Regna, the progressive rock band from Barcelona, has recently made waves with their debut full-length album, “Cinema.” This musical journey reflects the band’s evolution from their conceptual EP “Meridian,” showcasing an honest and concise exploration of their distinctive DNA.
The album, though not strictly conceptual, delves into common themes such as fear, loneliness, and the pursuit of emotional shelter, ultimately culminating in its collapse. Drawing inspiration from a spectrum of influences, including American prog’s powerhouse approach, the refined melodies of the seventies, and the melancholic atmospheres of Scandinavian folk, Regna has forged a sound that exudes genuine and forceful style with nostalgic undertones.
Keyboardist and songwriter Miquel Gonzalez Sanchez speaks for Prog Sphere following the band’s inclusion on the “Progstravaganza: Harmony in Complexity” compilation.
Tell us a bit about yourself and your musical journey. How did you get started in the world of progressive rock?
I’ve listened to progressive rock my whole life, so it was natural that, when I started writing ideas, they had a progressive rock type of arrangement. That’s also the case with Alex and Xavi, Regna’s guitar players.
But talking about the band featured here, Regna: the rest of the guys started playing together in highschool, but soon after I joined them. Marc, our singer, came into the picture very quickly and we’ve been a weird case throughout our life as a band: we played here and there, but songwriting has been the driving force of the project.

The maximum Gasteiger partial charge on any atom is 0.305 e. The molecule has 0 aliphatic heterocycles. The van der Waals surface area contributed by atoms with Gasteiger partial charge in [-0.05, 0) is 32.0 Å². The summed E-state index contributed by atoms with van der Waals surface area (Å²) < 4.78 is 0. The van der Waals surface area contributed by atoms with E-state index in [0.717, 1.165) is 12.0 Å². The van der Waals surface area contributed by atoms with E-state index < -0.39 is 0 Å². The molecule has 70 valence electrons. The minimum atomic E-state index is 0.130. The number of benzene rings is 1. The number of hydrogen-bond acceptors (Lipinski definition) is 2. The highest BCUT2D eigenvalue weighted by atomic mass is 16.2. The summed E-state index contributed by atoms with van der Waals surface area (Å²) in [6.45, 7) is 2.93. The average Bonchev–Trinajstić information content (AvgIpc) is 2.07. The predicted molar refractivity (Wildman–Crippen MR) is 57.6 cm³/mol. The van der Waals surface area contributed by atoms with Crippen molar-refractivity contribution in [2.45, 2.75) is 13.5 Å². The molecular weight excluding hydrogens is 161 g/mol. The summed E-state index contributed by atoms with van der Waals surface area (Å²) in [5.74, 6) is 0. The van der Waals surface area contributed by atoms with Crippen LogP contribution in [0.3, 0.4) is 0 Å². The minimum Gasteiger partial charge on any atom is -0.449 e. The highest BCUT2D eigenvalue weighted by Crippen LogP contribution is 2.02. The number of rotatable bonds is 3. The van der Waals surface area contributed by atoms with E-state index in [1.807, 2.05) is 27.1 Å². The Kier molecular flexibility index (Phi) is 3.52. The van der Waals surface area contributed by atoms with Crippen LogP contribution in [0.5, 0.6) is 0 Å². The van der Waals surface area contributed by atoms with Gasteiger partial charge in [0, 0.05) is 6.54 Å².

Let’s dive into the featured track on the compilation. Can you share the inspiration or story behind “Tangent”?
We were trying to have an intro as powerful as “In Darkest Dreams”, by the band The Tangent, and through the writing process that’s what was called: Tangent. Eventually, the name stuck, but Xavi, our lyricist, found a way to use that concept in the song.
It has very few musical motifs, but they are constantly spinning on themselves and twisting around, and that gave us the image of a stubborn idea converging itself into an obsession in someone’s mind. To me, it feels a lot like Kansas, Spock’s Beard and that sort of US symphonic prog writing style. It’s a very unique piece in our repertoire.
Walk us through your creative process. How do you typically approach writing and composing music? What was your creative process like for your recent album “Cinema” in comparison to your previous efforts?
We usually write the same way: Alex, Xavi and myself throw a bunch of ideas around and come up with a good sequencing which feels like a complete idea. Then, we work that sequence with Eric and Arturo, the rhythm section, and at that point we see what ideas work better in a band setting. Then, we work with Marc the vocal arrangements first, and the lyrics second. At every point of the process the whole group shares their opinion, and we aren’t afraid to go back to square one in favor of having everyone 100% on board. It’s a long process, but it’s an easy and natural one as well.
Who or what are your major influences in progressive rock? How do they impact your own musical style?
Genesis has been my favorite band since pre-school, so I would say they are my biggest influence in life! [laughs] But, as a band, I would say we are influenced by Camel or Spock’s Beard as much as by Kansas or Änglagård. Every member brings his influences to the melting pot, and we feel much richer by that.